As vaccination rates among adults increase, the positive COVID-19 cases among children have risen sharply. According to the American Academy of Pediatrics, in the week ending Oct. 14, one in four cases nationwide were children.

In preparation to give injections to the 1.1 million children statewide who will be eligible for the vaccine in the coming days, IDPH is enrolling pediatric offices to give COVID-19 injections. There are more than 2,200 locations and providers statewide, including Chicago, that have already signed up to provide COVID-19 vaccinations to the 5-11 age group. That includes more than 700 pediatric and family medicine practices, more than 700 pharmacy locations, approximately 100 emergency care locations, 112 local health departments and public health clinics, 270 federally qualified health centers, more than 200 hospitals and dozens of health clinics nationwide.

“Now that the authorization has been granted, it is critical that we get as many children as possible vaccinated as soon as possible so that they receive the ultimate level of protection,” said Dr. Ngozi Ezike, director of the Illinois Department of Public. Health. “IDPH is working with practices of all sizes, health care systems and physician associations across the state to ensure the vaccine is readily available as soon as parents and guardians request it for their children.”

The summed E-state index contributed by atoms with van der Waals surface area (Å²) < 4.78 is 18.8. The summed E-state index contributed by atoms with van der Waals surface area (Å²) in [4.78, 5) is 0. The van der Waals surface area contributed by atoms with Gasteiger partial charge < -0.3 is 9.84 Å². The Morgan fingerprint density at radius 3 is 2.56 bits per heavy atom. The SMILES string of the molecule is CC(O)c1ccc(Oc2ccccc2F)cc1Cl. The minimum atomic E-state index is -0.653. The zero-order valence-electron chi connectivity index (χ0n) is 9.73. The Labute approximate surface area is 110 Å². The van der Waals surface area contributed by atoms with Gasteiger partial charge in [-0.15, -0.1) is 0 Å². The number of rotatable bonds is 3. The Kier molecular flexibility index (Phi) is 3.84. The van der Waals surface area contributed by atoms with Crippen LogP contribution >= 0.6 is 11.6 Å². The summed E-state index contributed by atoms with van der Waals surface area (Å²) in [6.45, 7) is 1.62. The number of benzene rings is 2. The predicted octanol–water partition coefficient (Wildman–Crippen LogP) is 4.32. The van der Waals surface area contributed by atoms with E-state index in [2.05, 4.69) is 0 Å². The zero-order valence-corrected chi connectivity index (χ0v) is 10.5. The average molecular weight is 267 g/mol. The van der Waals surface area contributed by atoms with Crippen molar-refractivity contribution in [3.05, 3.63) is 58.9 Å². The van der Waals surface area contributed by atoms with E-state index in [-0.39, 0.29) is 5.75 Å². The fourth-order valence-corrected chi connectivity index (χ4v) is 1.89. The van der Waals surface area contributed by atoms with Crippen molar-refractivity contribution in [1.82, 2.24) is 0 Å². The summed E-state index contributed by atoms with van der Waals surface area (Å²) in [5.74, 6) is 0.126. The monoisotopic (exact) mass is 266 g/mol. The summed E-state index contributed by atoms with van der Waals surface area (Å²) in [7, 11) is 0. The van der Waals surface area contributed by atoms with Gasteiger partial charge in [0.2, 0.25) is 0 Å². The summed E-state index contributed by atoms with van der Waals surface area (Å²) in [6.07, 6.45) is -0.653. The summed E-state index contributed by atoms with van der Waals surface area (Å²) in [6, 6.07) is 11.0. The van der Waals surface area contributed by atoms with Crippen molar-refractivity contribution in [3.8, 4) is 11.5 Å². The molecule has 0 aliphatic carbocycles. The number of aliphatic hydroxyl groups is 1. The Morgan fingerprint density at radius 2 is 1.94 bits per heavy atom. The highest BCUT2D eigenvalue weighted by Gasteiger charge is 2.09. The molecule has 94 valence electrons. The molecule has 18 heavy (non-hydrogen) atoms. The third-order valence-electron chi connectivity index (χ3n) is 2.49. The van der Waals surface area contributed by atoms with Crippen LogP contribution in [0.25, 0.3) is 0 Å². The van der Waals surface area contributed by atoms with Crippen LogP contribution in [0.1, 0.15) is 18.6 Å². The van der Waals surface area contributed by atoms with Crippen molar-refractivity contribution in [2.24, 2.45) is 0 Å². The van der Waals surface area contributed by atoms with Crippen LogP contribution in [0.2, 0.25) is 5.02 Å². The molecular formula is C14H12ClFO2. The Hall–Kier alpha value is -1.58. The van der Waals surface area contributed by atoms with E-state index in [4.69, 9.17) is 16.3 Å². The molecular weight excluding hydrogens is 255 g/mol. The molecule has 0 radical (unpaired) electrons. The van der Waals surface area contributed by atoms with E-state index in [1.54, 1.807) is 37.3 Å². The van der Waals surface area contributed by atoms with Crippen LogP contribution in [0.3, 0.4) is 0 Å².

To make access to the pediatric vaccine as equitable as possible, the administration also coordinates with federally qualified health centers, local health departments, and primary care physicians.

IDPH also oversees reaching 756 elementary school districts in the state to offer parent-approved vaccination clinics on school grounds, much like it was offered to all relevant school districts when the COVID-19 vaccines were made available to 12-17 year old students. The Illinois Emergency Management Agency (IEMA)-IDPH’s mobile vaccination teams have already hosted more than 4,000 events statewide, including more than 870 school and youth events for older (12-17) students. Another 350 vaccination clinics among older students are planned in the coming weeks.